Why is entrepreneurial activity more common in some contexts than in others? This is a pressing question for policy-makers around the globe seeking to encourage entrepreneurship, for managers wishing to promote intrapreneurship and corporate entrepreneurship, and for individuals who aspire to launch a firm who are assessing potential markets and locations.
Many organizations, governments, and international organizations have developed entrepreneurship promotion programs (e.g. European Commission, 2013b; OECD, 2020, 2021). These programs try to facilitate entrepreneurship by making structural adjustments, e.g. improving the economic and formal institutional conditions, and by equipping individuals with the skills, networks, resources, and self-efficacy to launch ventures. However, these programs have generally placed less emphasis on improving the socio-cultural conditions.
My findings offer potentially important implications for practitioners and policy-makers by highlighting that entrepreneurial undertakings are embedded in their socio-cultural context. First, regional social capital which originates from voluntary associations generates positive spillover effects of a public goods nature that facilitate entrepreneurship and innovation. Since regional social capital is substantially more malleable than for example cultural values or norms, it may be strengthened by enhancing the conditions for membership and participation in voluntary associations. For example, the provision of physical meeting spaces, shared by multiple associations, could enhance membership in voluntary associations, foster the creation of weak and cross-cutting ties, and facilitate the emergence of regional social capital. Vice versa, policy changes that influence membership in voluntary associations negatively either directly or indirectly—such as reducing the financial support for associations—may be associated with unintendedly large negative externalities. Short-term public savings could be more than offset by the losses of positive spillovers generated from membership in voluntary associations.
Second, intergenerationally-transmitted cultural dispositions shape individuals’ propensity for entrepreneurship even if individuals face the same markets and the same institutions. Cultural imprints are durable and consequential. While it may be hard to change intergenerationally-transmitted values and dispositions in the short- and medium-run, the prevailing socio-cultural conditions should be considered when developing entrepreneurship education and promotion programs. While the role of socio-cultural conditions is generally acknowledged (European Commission, 2013b; Isenberg, 2011), more efforts are needed to develop an understanding of which interventions are particularly fruitful under which socio-cultural conditions and to launch context-sensitive programs. It is time to “revolutionize the culture of entrepreneurship in Europe” (European Commission, 2013b).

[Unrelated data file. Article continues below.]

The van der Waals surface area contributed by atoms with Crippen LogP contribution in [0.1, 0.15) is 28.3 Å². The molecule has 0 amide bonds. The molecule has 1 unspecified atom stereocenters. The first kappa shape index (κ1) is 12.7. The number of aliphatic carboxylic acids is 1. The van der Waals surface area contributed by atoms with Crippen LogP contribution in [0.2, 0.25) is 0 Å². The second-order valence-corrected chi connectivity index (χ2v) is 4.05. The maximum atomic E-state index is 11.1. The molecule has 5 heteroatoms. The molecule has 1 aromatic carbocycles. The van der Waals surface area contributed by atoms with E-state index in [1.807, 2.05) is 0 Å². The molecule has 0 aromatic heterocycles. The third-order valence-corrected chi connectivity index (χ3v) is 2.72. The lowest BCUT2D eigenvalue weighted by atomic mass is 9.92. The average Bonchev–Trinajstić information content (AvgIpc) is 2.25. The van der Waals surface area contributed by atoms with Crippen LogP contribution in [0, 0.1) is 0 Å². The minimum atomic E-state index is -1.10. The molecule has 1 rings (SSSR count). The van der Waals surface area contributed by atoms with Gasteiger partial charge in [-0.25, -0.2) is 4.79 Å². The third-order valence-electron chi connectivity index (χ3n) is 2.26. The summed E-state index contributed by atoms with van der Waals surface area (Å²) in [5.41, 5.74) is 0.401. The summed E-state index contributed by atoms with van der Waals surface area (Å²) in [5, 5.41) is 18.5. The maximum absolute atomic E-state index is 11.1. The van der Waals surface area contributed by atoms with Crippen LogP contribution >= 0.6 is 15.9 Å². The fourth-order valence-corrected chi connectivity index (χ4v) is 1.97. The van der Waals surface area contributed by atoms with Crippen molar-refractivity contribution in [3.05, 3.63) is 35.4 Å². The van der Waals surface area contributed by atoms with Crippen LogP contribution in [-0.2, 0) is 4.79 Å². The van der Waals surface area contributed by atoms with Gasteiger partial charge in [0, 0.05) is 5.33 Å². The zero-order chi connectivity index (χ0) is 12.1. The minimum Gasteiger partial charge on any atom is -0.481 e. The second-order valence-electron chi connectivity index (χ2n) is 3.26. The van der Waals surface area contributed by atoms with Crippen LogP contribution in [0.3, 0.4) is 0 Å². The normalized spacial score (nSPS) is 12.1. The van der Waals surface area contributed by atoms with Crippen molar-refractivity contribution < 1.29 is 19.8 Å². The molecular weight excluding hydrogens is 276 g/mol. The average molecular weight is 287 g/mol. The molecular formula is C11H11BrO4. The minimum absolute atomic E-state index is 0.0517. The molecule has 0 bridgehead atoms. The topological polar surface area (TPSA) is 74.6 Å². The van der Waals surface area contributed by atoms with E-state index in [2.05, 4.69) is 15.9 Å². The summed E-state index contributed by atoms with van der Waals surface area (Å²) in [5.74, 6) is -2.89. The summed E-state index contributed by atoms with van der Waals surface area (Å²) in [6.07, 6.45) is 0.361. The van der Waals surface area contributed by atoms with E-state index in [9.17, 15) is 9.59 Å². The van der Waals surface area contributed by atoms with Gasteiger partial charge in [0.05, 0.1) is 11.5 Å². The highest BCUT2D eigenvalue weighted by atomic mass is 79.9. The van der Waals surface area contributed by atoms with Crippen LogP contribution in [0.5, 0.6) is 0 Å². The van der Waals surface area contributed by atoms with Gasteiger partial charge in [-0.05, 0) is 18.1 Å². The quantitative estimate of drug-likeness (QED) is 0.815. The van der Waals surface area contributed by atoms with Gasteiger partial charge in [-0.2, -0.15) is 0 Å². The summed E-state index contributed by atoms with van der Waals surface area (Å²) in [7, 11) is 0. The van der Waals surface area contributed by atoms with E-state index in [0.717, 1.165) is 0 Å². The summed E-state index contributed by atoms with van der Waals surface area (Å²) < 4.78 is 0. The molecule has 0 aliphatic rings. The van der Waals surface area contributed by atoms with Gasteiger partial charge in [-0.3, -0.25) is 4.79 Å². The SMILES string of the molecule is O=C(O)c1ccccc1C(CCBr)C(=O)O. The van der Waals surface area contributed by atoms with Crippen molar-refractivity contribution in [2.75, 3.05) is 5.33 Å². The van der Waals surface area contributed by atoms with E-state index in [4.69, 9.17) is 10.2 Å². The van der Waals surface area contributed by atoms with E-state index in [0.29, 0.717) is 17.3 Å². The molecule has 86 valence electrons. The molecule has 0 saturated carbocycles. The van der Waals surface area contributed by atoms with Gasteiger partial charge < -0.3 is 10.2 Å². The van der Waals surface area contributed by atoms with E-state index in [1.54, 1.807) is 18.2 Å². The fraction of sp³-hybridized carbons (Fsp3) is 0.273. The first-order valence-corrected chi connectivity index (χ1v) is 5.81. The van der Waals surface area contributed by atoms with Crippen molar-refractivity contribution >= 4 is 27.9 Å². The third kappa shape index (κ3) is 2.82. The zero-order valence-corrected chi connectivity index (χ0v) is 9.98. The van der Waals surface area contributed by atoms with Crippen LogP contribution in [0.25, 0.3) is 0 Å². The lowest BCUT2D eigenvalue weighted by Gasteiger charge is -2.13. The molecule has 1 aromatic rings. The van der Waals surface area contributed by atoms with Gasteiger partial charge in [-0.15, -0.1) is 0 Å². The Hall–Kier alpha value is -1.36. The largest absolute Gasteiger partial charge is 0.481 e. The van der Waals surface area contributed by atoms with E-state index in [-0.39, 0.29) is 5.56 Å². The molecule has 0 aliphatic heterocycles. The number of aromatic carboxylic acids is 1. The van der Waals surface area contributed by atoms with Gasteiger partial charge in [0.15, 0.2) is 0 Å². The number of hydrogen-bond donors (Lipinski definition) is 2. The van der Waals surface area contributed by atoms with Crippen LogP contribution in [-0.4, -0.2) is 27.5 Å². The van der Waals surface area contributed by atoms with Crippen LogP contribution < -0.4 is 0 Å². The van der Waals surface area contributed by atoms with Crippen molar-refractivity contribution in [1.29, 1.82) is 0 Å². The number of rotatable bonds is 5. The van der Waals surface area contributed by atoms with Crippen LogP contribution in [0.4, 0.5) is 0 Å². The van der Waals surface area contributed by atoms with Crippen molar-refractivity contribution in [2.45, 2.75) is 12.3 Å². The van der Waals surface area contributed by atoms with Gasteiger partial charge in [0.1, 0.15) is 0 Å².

My research provides fresh insights into how socio-cultural conditions shape entrepreneurship. First, adopting an explicit process lens when theorizing on social-cultural effects and moving from static towards dynamic perspectives advances our understanding of how, when, and why socio-cultural contextual effects matter. Second, the durability, portability, and intergenerational transmission of culture are central imprinting mechanisms that enable the isolation of cultural effects in entrepreneurship and beyond. Culture influences entrepreneurship in a likely causal way. Third, disentangling the distinct perspectives through which culture influences entrepreneurship is crucial for gauging the underlying mechanisms. This thesis adds fresh perspectives to comparative international entrepreneurship research which underline the critical importance of socio-cultural effects in entrepreneurship.
I am grateful to Sjoerd Beugelsdijk and Mariko Klasing for invaluable guidance. I also would like to express my gratitude to Saul Estrin, Ute Stephan, and Harry Garretsen, as well as to Juliette de Wit and Tobias Grohmann.
About the Author
Johannes Kleinhempel (firstname.lastname@example.org) is a Presidential Academic Fellow of Comparative and International Business at Alliance Manchester Business School, The University of Manchester. He received his Ph.D. (cum laude) in Economics and Business from the University of Groningen. The dissertation has received the European International Business Academy (EIBA) Best Doctoral Thesis Proposal Award and it has been nominated for the Academy of International Business (AIB) Buckley and Casson Dissertation Award, the Academy of Management (AOM) NFIB Dissertation Award, and the 2018-2021 SSE Gunnar Hedlund Dissertation Award. Johannes’ main research interests are in comparative international business and entrepreneurship research.